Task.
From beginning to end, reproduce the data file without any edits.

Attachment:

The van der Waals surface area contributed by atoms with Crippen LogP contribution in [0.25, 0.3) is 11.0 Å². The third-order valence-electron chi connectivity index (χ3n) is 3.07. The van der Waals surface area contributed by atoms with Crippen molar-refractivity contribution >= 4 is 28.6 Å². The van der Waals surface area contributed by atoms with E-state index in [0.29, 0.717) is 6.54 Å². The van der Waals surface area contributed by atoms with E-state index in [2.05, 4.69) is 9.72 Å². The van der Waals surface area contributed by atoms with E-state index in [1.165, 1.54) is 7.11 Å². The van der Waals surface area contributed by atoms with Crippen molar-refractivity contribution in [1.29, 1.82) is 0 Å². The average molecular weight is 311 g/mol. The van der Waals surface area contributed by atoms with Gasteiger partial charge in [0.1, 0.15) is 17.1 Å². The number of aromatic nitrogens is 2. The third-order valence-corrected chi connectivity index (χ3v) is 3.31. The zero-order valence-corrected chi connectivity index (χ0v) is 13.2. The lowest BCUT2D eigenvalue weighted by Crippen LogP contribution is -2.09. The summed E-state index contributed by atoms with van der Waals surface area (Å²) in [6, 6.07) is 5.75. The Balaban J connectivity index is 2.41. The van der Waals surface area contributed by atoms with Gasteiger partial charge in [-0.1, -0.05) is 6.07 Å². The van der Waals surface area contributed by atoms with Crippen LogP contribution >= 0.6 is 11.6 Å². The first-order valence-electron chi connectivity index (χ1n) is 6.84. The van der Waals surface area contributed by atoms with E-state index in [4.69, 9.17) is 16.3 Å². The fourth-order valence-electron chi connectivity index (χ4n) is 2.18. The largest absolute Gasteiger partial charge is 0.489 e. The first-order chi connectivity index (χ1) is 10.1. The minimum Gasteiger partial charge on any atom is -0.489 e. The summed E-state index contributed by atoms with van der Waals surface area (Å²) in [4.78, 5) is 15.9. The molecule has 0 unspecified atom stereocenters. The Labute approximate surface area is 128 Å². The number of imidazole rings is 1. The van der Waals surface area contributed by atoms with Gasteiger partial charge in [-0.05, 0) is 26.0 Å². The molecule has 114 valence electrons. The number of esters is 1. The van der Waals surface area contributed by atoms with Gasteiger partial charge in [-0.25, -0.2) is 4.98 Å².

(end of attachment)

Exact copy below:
The van der Waals surface area contributed by atoms with Crippen LogP contribution in [0.25, 0.3) is 11.0 Å². The third-order valence-electron chi connectivity index (χ3n) is 3.07. The van der Waals surface area contributed by atoms with Crippen molar-refractivity contribution >= 4 is 28.6 Å². The van der Waals surface area contributed by atoms with E-state index in [0.29, 0.717) is 6.54 Å². The van der Waals surface area contributed by atoms with E-state index in [2.05, 4.69) is 9.72 Å². The van der Waals surface area contributed by atoms with E-state index in [1.165, 1.54) is 7.11 Å². The van der Waals surface area contributed by atoms with Crippen molar-refractivity contribution in [1.29, 1.82) is 0 Å². The average molecular weight is 311 g/mol. The van der Waals surface area contributed by atoms with Gasteiger partial charge in [0.1, 0.15) is 17.1 Å². The number of aromatic nitrogens is 2. The third-order valence-corrected chi connectivity index (χ3v) is 3.31. The zero-order valence-corrected chi connectivity index (χ0v) is 13.2. The lowest BCUT2D eigenvalue weighted by Crippen LogP contribution is -2.09. The summed E-state index contributed by atoms with van der Waals surface area (Å²) in [6, 6.07) is 5.75. The Balaban J connectivity index is 2.41. The van der Waals surface area contributed by atoms with Gasteiger partial charge in [-0.1, -0.05) is 6.07 Å². The van der Waals surface area contributed by atoms with Crippen LogP contribution >= 0.6 is 11.6 Å². The first-order valence-electron chi connectivity index (χ1n) is 6.84. The van der Waals surface area contributed by atoms with E-state index in [4.69, 9.17) is 16.3 Å². The fourth-order valence-electron chi connectivity index (χ4n) is 2.18. The largest absolute Gasteiger partial charge is 0.489 e. The first-order chi connectivity index (χ1) is 10.1. The minimum Gasteiger partial charge on any atom is -0.489 e. The summed E-state index contributed by atoms with van der Waals surface area (Å²) in [4.78, 5) is 15.9. The molecule has 0 unspecified atom stereocenters. The Labute approximate surface area is 128 Å². The number of imidazole rings is 1. The van der Waals surface area contributed by atoms with Gasteiger partial charge in [-0.05, 0) is 26.0 Å². The molecule has 114 valence electrons. The number of esters is 1. The van der Waals surface area contributed by atoms with Gasteiger partial charge in [-0.25, -0.2) is 4.98 Å².